June 11.– "There is only one thing, which gathers people into seditious commotion, and that is oppression,” once wrote an English philosopher, John Locke. Once again, as the country marks ‘Democracy Day’ on Saturday, June 12th, the malignant ghost of the criminal annulment, 28 years ago, of the presidential election hovers over the land. In the struggle that followed the abrupt voiding of the result by the military dictator, Ibrahim Babangida, hundreds of innocent people were killed, and media houses proscribed. It was, really, an ugly time for the country.
Yet, almost three decades down the road, Nigeria’s rulers, like the Bourbons, appear to “have learned nothing and forgotten nothing.” Instead of the promised bright summer of liberty, unity and prosperity built around the June 12, 1993 election, anger, division, despair, and insecurity are palpably evident now. Chosen only last year as Democracy Day, June 12 will be celebrated amid mass discontent, devoid of the great hope of inclusive, participatory democracy that the election signposted.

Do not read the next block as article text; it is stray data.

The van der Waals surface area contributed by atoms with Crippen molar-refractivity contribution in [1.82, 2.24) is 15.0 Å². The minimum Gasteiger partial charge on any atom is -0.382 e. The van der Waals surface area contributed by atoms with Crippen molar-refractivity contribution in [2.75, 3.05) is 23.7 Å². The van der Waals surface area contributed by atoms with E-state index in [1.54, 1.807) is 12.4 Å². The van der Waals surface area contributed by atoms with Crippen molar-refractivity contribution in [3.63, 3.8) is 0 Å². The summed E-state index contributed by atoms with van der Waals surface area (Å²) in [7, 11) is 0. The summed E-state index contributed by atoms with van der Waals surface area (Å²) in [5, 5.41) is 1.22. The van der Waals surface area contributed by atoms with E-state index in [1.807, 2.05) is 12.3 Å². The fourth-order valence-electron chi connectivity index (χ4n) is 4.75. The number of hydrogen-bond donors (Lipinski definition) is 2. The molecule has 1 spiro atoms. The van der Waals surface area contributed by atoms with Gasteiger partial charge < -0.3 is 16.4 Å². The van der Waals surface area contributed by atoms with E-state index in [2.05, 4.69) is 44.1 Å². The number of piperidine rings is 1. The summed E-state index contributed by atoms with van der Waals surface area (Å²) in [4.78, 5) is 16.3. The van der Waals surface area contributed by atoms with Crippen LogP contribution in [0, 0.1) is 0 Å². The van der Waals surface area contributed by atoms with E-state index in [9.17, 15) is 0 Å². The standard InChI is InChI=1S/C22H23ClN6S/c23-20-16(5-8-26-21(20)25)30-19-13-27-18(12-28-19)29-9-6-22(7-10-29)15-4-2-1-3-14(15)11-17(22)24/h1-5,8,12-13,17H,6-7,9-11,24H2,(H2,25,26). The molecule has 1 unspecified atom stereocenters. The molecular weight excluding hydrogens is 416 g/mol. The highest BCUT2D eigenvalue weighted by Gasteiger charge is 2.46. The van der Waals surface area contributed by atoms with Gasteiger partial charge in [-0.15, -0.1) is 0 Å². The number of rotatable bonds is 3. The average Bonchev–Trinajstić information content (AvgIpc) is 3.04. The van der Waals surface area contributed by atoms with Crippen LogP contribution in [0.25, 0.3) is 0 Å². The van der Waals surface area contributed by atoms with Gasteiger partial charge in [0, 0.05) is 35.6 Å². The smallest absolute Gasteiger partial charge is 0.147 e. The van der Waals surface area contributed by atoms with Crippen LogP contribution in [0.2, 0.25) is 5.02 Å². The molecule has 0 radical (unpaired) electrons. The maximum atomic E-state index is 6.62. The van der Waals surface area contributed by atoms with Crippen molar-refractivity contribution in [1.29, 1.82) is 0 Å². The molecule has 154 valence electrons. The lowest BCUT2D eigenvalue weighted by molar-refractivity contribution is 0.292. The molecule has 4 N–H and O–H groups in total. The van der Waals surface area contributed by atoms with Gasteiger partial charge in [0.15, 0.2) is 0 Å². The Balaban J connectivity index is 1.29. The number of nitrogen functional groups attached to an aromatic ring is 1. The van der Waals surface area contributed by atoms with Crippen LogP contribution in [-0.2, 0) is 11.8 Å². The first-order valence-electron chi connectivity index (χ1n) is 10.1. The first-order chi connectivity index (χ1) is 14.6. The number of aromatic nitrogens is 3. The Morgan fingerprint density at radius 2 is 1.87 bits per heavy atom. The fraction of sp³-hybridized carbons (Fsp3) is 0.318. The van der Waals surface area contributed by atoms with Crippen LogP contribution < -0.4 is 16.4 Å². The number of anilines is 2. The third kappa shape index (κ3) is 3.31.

Divided as never before in its history, the country is unsafe, wracked by rampant banditry and armed robbery, terrorism, ethnic strife, and random violence. Civil rule has delivered flawed elections, thrown up terrible leaders, ruined the economy and impoverished the majority. Instead of national cohesion, exclusion and alienation prevail, cleavages have widened, and mutual antagonism has seen ethnic nationalities shift gear to a war footing. The values of June 12 have all but vanished, replaced by the divisive forces unleashed by the annulment and its aftermath.
As expected, protests are planned across the country and abroad to assail poor governance and to canvass a radical restructuring or an outright disintegration of the political contraption as a solution to the lingering violence. Typically, the regime of Major General Muhammadu Buhari (retd.), has responded to both tendencies with threats, reflecting the widening chasm between the leadership and the governed.
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